The A trace converter generates a signal for real time display of the amplitude of each reflected ultrasonic wave. The A trace data applied to monitor 24 identifies a horizontal position on the monitor (e.g. 1,000 positions) and an amplitude or vertical position associated with each X position. This data controls the intensity of the electron beam in the display during raster scanning of the beam. Scale markings for the displayed A trace are generated by comb mark generator 28, and a time gain compensation curve is provided by generator 30.
A section view of the patient is displayed on monitor 26 in response to the scan converter and memory 22. The signal from circuitry 18 is converted for storage in a 512×512 memory matrix with each point in the matrix accommodating a 5 bit brightness code. The matrix corresponds to the pixels on the display of monitor 26 with the brightness code being indicative of the Gray-scale for the pixels.
System control is provided by a central processing unit 34 which also controls a time base generator 36 which generates the timing signals for the system. A time gain compensation (TGC) control generator 38 generates the control signal for amplifier 16 and a control panel 40 is provided for manual control of the system through the central processing unit.
Heretofore, the TGC generator 38 has comprised hard wired circuitry for generating the amplifier control signal by combining a plurality of analog signals, such as illustrated in FIGS. 2A-2E. For example, in FIG. 2A a ramp voltage component provides a linear increase in control voltage with respect to time in order to compensate for signal attenuation as the ultrasonic wave travels through a patient. In FIG. 2B a faster rising signal component of the control signal is provided to account for the rapid increase in attenuation in the initial time period of the reflected wave. If more detailed analysis is desired of an object within the patient, the control signal can be increased during a window or time period when a reflected wave is received from this object, as noted by the square wave component in FIG. 2C. Finally, an initial offset in gain is established by the signal component in FIG. 2D. FIG. 2E is a composite wave formed by summing the components of FIGS. 2A-2E.
Since the circuitry for generating the control signal component, illustrated in FIGS. 2A-2D, is hard wired, the ability to modify the composite wave is severely limited. The difficulty in adjusting the TGC control signal is compounded since transducers have different response characteristics.
In accordance with the present invention a gain value is established for each point of a reflected ultrasonic wave and the gain value in digital form is stored in a random access memory. The memory is repetitively read and applied to digital to analog converter means for generating the control signal for the TGC amplifier. By using a digital code in memory, modifications to the code are readily implemented through the system processor. Further, a second memory means can be provided to adjust the digital code in accordance with parameters of a particular transducer.
FIG. 3 is a functional block diagram of one embodiment of apparatus in accordance with the invention. The system CPU 50 generates and stores the gain value for each point of reflected wave in random access memory 52. A digital code representative of the characteristics of a particular transducer is stored in a programmable read only memory 54. In generating the TGC control signal, memory 52 and memory 54 are sequentially addressed by generator 56 and the two digital outputs are combined in adder 58. The combined digital signal is then applied to digital to analog converter 60 which generates the corresponding analog voltage. This analog voltage is then applied to a low pass filter 62 which limits the output slew rate whereby spurious signals or glitches are eliminated while allowing the analog signal to pass smoothly.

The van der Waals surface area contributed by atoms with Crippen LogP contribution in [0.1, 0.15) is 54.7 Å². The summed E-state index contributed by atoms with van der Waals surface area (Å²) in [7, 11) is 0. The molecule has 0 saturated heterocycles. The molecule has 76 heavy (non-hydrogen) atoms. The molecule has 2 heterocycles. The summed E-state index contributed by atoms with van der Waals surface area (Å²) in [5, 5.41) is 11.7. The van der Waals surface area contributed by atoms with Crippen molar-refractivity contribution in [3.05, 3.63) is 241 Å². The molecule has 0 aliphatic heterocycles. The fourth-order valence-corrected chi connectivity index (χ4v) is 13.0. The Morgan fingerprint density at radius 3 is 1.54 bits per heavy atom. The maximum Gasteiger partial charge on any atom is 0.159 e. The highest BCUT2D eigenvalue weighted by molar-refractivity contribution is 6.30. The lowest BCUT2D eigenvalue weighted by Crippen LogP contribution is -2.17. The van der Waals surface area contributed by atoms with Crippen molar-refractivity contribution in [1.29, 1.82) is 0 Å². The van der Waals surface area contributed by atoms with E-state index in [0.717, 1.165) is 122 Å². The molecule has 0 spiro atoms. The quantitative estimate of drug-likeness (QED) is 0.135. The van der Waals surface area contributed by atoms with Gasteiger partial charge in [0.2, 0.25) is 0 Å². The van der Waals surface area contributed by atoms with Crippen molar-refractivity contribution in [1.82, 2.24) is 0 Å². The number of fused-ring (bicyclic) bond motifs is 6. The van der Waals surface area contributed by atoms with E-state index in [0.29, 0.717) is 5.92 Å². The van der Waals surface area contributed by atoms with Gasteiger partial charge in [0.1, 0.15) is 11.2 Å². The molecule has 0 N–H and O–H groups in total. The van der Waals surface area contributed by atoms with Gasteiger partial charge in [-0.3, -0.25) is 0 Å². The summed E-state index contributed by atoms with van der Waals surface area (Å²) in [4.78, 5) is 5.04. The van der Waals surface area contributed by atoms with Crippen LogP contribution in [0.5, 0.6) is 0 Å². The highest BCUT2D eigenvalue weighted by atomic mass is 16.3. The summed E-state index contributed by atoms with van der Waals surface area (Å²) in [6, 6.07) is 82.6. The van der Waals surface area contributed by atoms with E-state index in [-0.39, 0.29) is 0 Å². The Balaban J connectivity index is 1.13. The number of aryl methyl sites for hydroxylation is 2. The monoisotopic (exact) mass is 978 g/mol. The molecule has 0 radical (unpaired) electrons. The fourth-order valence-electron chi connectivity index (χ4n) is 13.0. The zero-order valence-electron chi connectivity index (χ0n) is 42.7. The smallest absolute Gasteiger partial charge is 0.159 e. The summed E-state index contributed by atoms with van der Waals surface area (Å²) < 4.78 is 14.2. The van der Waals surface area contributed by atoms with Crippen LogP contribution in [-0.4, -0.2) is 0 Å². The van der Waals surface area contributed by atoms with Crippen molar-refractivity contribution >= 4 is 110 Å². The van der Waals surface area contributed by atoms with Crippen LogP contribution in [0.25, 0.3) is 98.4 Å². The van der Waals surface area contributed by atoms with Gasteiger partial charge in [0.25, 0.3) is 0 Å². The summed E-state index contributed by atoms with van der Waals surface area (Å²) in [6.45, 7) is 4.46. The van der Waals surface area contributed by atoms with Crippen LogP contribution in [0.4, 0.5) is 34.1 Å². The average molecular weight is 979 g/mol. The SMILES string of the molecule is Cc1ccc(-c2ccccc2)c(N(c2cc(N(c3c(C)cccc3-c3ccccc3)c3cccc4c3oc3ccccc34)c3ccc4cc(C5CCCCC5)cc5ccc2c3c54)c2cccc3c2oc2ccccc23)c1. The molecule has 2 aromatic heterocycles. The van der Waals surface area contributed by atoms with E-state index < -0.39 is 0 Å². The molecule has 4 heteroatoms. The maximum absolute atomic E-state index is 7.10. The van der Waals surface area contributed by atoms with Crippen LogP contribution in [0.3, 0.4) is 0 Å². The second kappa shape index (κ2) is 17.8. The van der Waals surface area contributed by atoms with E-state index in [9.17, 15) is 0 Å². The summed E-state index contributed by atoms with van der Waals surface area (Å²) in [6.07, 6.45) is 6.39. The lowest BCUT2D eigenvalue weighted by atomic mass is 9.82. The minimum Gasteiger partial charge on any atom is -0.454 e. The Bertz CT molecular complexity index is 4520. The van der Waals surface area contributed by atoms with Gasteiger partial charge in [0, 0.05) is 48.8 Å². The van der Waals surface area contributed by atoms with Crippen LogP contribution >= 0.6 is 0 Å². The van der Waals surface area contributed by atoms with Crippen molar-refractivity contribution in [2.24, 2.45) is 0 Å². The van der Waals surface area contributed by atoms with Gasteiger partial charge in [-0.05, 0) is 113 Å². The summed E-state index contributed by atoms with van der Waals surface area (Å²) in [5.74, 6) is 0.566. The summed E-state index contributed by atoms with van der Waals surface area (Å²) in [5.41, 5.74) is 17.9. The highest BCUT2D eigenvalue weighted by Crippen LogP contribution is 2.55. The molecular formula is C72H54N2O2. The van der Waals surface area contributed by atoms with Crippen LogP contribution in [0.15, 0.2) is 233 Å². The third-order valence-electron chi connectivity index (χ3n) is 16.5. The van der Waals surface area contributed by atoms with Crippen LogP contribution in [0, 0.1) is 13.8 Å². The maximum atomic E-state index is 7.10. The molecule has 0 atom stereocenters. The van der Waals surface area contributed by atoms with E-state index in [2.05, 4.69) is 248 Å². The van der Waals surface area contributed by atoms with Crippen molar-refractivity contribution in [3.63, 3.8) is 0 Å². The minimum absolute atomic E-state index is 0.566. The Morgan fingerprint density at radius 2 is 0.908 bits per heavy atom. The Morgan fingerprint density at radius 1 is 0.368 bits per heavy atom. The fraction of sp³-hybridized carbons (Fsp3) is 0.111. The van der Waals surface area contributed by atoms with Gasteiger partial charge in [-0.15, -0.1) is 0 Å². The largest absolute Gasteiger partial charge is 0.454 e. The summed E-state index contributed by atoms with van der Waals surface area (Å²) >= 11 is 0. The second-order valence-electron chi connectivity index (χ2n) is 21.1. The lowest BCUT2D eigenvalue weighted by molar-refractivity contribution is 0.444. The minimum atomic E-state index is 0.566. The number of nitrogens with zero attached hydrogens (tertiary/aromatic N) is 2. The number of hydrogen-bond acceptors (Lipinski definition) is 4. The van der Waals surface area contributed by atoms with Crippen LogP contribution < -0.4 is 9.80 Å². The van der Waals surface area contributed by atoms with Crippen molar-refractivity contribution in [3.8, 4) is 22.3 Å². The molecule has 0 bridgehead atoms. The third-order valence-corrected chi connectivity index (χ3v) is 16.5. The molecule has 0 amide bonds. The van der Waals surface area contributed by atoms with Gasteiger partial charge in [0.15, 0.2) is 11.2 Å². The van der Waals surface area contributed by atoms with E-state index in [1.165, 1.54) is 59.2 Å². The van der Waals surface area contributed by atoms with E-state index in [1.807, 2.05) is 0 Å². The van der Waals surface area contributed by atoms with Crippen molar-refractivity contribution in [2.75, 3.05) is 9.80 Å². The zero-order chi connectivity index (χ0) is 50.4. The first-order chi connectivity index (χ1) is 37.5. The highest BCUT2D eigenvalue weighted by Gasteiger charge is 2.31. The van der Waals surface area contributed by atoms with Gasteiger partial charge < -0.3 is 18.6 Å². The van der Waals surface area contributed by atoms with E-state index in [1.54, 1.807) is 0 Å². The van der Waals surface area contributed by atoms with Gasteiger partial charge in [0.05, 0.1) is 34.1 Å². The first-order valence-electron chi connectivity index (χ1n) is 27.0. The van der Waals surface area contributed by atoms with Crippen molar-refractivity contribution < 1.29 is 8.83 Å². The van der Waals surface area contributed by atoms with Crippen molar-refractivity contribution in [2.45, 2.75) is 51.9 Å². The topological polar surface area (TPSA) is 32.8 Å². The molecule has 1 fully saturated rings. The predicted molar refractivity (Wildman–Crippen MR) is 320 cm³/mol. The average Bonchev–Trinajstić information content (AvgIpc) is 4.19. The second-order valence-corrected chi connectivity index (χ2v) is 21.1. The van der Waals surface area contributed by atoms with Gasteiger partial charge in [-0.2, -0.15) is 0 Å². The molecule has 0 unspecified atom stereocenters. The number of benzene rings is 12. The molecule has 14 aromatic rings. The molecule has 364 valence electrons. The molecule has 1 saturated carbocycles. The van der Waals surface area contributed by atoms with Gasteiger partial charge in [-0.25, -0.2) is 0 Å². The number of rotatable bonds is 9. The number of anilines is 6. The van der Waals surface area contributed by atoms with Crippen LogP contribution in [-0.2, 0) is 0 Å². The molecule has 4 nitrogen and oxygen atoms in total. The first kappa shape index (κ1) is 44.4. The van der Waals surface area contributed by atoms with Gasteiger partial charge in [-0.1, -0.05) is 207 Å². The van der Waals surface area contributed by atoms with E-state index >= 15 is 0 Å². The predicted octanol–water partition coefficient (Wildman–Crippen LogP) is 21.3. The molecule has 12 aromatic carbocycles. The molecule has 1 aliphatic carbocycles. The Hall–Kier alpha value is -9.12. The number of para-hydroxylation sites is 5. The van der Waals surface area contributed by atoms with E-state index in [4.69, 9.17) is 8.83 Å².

FIGS. 4A-4C are detailed functional block diagrams of the circuit of FIG. 3 as implemented in the Datason ultrascan system. The same reference numerals are used for the elements. The Datason system utilizes an Intel 8085 microprocessor, and the random access memory 52 comprises six (AMD 91LO1C) 256 by 4 bit rams to provide 512 addresses each having 12 bits of storage. The prom 54 comprises two (Intel 2716) proms to provide 4096 addresses each storing eight bits. The memories are addressed at a clock rate to allow each address to control the gain for 1 millimeter of display. The prom output is subtracted from the RAM output in the serially connected AMD 25LS 2517 ALU subtractors 50. The digital output is then applied to a Burr-Brown DAC 80-12 bit converter 60, and the analog signal is then passed through a filter 62 comprising an RCA CA 3080A amplifier and a serial connected National LM 310 amplifier.
By storing digital data in memory representing the values of amplifier gain modifications of the data is readily implemented by changing the stored data words. Adapting a desired control signal to a particular transducer is readily implemented by substituting proms in the system.
While the invention has been described with reference to a specific embodiment, the description is illustrative of the invention and is not to be construed as limiting the invention. Various modifications and applications may occur to those skilled in the art without departing from the true spirit and scope of the invention as defined by the appended claims.
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|U.S. Classification||73/631, 702/107, 73/900|
|International Classification||G01N29/40, G01S7/52, A61B8/00|
|Cooperative Classification||A61B8/461, Y10S73/90, G01N29/40, A61B8/4218, G01S7/52033, A61B8/00|
|European Classification||A61B8/46B, G01N29/40, A61B8/00, G01S7/52S2D|
|Nov 3, 1980||AS||Assignment|
Owner name: GENERAL ELECTRIC COMPANY, RANCHO CODOVA, CA. A COR
Free format text: ASSIGNMENT OF ASSIGNORS INTEREST;ASSIGNOR:MAHONY JOHN E.;REEL/FRAME:003847/0792
Effective date: 19801024